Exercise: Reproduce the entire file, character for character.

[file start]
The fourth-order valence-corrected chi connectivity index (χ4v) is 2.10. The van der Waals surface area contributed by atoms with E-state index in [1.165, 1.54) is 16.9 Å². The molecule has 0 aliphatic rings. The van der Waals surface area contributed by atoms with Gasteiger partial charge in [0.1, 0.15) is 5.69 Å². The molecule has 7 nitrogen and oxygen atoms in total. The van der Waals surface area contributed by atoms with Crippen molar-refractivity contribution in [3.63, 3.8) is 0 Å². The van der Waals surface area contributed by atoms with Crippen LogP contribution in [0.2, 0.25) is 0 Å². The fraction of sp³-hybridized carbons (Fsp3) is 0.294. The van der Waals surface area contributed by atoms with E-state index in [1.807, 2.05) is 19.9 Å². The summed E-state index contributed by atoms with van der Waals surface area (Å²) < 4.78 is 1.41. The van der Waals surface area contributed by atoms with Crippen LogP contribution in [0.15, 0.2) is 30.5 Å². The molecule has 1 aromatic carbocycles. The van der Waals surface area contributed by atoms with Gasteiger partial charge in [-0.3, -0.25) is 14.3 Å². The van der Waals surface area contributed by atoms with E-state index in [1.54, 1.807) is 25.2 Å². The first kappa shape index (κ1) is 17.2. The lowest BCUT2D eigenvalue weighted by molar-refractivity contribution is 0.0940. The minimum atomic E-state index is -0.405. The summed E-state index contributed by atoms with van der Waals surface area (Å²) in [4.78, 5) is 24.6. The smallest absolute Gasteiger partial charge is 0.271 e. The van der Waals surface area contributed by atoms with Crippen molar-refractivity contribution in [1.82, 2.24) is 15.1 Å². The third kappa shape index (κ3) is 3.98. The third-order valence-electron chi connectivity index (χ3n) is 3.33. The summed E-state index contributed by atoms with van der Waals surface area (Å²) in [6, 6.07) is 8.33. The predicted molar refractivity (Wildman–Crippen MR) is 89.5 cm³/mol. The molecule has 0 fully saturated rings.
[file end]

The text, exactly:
The fourth-order valence-corrected chi connectivity index (χ4v) is 2.10. The van der Waals surface area contributed by atoms with E-state index in [1.165, 1.54) is 16.9 Å². The molecule has 0 aliphatic rings. The van der Waals surface area contributed by atoms with Gasteiger partial charge in [0.1, 0.15) is 5.69 Å². The molecule has 7 nitrogen and oxygen atoms in total. The van der Waals surface area contributed by atoms with Crippen molar-refractivity contribution in [3.63, 3.8) is 0 Å². The van der Waals surface area contributed by atoms with Crippen LogP contribution in [0.2, 0.25) is 0 Å². The fraction of sp³-hybridized carbons (Fsp3) is 0.294. The van der Waals surface area contributed by atoms with E-state index in [1.807, 2.05) is 19.9 Å². The summed E-state index contributed by atoms with van der Waals surface area (Å²) < 4.78 is 1.41. The van der Waals surface area contributed by atoms with Crippen LogP contribution in [0.15, 0.2) is 30.5 Å². The molecule has 1 aromatic carbocycles. The van der Waals surface area contributed by atoms with Gasteiger partial charge in [-0.3, -0.25) is 14.3 Å². The van der Waals surface area contributed by atoms with E-state index in [1.54, 1.807) is 25.2 Å². The first kappa shape index (κ1) is 17.2. The lowest BCUT2D eigenvalue weighted by molar-refractivity contribution is 0.0940. The minimum atomic E-state index is -0.405. The summed E-state index contributed by atoms with van der Waals surface area (Å²) in [4.78, 5) is 24.6. The smallest absolute Gasteiger partial charge is 0.271 e. The van der Waals surface area contributed by atoms with Crippen molar-refractivity contribution in [1.82, 2.24) is 15.1 Å². The third kappa shape index (κ3) is 3.98. The third-order valence-electron chi connectivity index (χ3n) is 3.33. The summed E-state index contributed by atoms with van der Waals surface area (Å²) in [6, 6.07) is 8.33. The predicted molar refractivity (Wildman–Crippen MR) is 89.5 cm³/mol. The molecule has 0 fully saturated rings.